Sad Story by Win Valiquette

There was a young lady named Carol
Who found herself in a big barrel.
It went over the Falls
Amid many loud calls....
There ONCE was a lady named Carol


Source: Laroque, Corey. Here’s What the Poets are Saying. Niagara Falls, Ont.: Niagara Falls Review, November 21, 2009

This limerick was entered into the So You Think You Can Rhyme (2009) Limerick Contest to find Niagara Falls’ Poet Laureate

Go to the Limericks page

Brave Men by Doug Harris

Brave men – know the type – who have balls?
Drive stunt cars so fast and through walls…
Normally wear apparel
To protect, but a barrel?!
Are there any survived from these falls?


Source: Laroque, Corey. Here’s What the Poets are Saying. Niagara Falls, Ont.: Niagara Falls Review, November 21, 2009

This limerick was entered into the So You Think You Can Rhyme (2009) Limerick Contest to find Niagara Falls’ Poet Laureate

Go to the Limericks page


The Wonderful Leaps of Sam Patch by Anonymous

[n.b. This is the Niagara section only]

sam
Sam Patch Jumping at Niagara Falls
From The Wonderful Leaps of Sam Patch, c1870

Next, to Niagara thousands flock,
To see him jump from Table Rock,
Into these waters, thunder-hurled,
The seventh wonder of the world.
Folks swarmed on bank and giddy ledge,
On dangerous precipice’s edge,
Nay, really, it has been said,
They stood one on the other’s head,
To get a view when gallant Sam,
Came cool (and modest as a clam),
Pausing upon the trembling verge
To list to what might prove his dirge!

The sun was red, the cliffs aglow,
And foaming white the gulf below,
As Sammy turned his fearless eye
From crowded earth to brilliant sky,
And boldly took the fearful leap
Down, down, into the seething deep!

Each breath was held, each eye was strained—
Huzzah! at last the bank he’s gained!
A shake, a gasp, his breath to catch—
“Now! who will laugh at Samuel Patch?”

‘T was there Sam made his greatest dive—
Feet—full one hundred and sixty-five!


Source: The Wonderful Leaps of Sam Patch. Rochester, NY: Len Rosenberg, Rochester Collection. Reproduction of a book originally published by Len Rosenberg in the 1870s.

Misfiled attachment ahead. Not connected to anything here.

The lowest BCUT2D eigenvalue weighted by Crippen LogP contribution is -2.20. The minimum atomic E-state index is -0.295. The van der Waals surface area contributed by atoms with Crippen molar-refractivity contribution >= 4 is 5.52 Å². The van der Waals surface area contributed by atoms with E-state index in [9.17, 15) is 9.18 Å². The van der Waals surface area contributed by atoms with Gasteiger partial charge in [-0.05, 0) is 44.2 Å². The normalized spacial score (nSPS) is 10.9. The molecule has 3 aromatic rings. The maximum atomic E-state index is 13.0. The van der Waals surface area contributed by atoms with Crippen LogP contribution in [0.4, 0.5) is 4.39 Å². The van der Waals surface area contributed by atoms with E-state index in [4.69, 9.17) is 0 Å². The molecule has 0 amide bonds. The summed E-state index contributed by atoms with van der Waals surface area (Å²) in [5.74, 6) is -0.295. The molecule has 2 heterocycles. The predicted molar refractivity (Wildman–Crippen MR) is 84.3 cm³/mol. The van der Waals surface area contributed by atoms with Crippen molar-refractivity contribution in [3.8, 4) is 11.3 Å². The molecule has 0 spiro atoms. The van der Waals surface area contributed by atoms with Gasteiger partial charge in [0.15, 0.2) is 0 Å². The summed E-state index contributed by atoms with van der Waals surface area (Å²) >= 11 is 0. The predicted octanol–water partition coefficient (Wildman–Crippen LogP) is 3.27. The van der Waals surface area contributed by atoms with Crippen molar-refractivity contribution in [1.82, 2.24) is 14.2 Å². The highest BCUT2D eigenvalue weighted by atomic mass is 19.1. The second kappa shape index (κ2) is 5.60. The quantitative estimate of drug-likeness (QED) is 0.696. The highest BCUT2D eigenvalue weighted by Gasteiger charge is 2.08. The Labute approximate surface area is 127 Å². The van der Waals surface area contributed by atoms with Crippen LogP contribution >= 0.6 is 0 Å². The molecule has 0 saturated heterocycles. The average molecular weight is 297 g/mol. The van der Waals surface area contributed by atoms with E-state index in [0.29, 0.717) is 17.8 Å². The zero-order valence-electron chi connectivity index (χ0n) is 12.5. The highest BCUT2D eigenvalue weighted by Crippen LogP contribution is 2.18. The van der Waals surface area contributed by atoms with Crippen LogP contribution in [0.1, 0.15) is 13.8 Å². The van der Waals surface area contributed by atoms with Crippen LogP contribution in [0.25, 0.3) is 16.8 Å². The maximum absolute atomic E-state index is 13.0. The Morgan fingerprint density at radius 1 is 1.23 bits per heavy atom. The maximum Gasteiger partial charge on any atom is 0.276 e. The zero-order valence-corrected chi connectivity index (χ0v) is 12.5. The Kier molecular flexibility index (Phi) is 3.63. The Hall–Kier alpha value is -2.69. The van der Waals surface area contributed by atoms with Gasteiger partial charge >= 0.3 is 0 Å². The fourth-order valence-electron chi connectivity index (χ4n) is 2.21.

Platform built at the base of Goat Island for Sam Patch’s Jump in 1829.
From Official Guide Niagara Falls, River. Electric, Historic, Geologic, Hydraulic by Peter A. Porter with illustrations by Charles D Arnold published 1901. Image courtesy of Niagara Falls Public Library

Sam Patch did not jump from Table Rock as mentioned in the poem and as shown in the illustration. in 1829 he constructed a 120 foot high platform at the base of Goat Island and jumped from there, as depicted in the illustration.

Read more about Sam Patch

Chernobyl by John Wall Barger

barger
Annie Edson Taylor, Queen of the Mist, After Her Trip Over the Horseshoe Falls
Photo by M.H. Zahner
Image courtesy of Niagara Falls Public Library

Annie Edson Taylor
first to survive Niagara Falls in a barrel
she is our heroine.
The Zone glitters like a mirage
an abandoned city
à la Tarkovsky’s Stalker
fizzing with radiation.
Taylor—praise her—sleepwalks
on the lawn of the soporific
hospital.  She blinks,
eyes yellow, shadowed
by the central chimney.
Is it a lighthouse in the desert?
The Zone wears her dream
like a gown.  The hospital
wears the rubble like a gown.
Taylor wears a long black dress
& a fruit hat.  Front stairs
of the hyperacute hospital,
Taylor coughs, on her knees.
How, you wonder,
did she get here?  Don’t ask me.
I wanted to write a poem
to exalt a nice thing.
Yet here she is, spasming,
spitting a dark thread.
“Stop!”  you say, “Don’t go in!”
Yet in she goes.
Her black dress slips off
& her fruit hat.  She is naked
walking the hallway
past rooms of box-spring beds.
Here is a room heaped
with clothes: firefighter boots,
gas masks. Sooty tables,
murky slime.  An arthritic tree
curls in a shattered window.
A box-spring so tiny
It could be a doll’s bed.
Taylor stops, bows low,
palms together, mumbling words
I can’t even hear.
I’m tempted to remind her
she died sixty-five years 
before Chernobyl.
But now she’s alert,
back straight, listening
with her whole body
for what? I beg her
to put on the fruit hat,
just for the end of the poem.
It’s not too late!
But she keeps tossing it
onto a pile
of melted toys.


Source: John Wall Barger.  The Mean Game. Windsor, Ont.: Palimpsest Press, 2019.

Visit the website of John Wall Barger 

Follow Barger on social media @johnwallbarger

Read about Annie Edson Taylor

 

Niagara Daredevil, 37, Buried Near the Falls by Gwendolyn MacEwen

My apologies to Gwendolyn MacEwen’s family for initially publishing this poem on the Niagara Falls Poetry Project website without waiting for proper copyright permission.  It has been removed at the family’s request.


The poem, about daredevil Karel Soucek, was published  in Poetry Canada Review, vol. 8, no. 4,  1987

Read about Gwendolyn MacEwen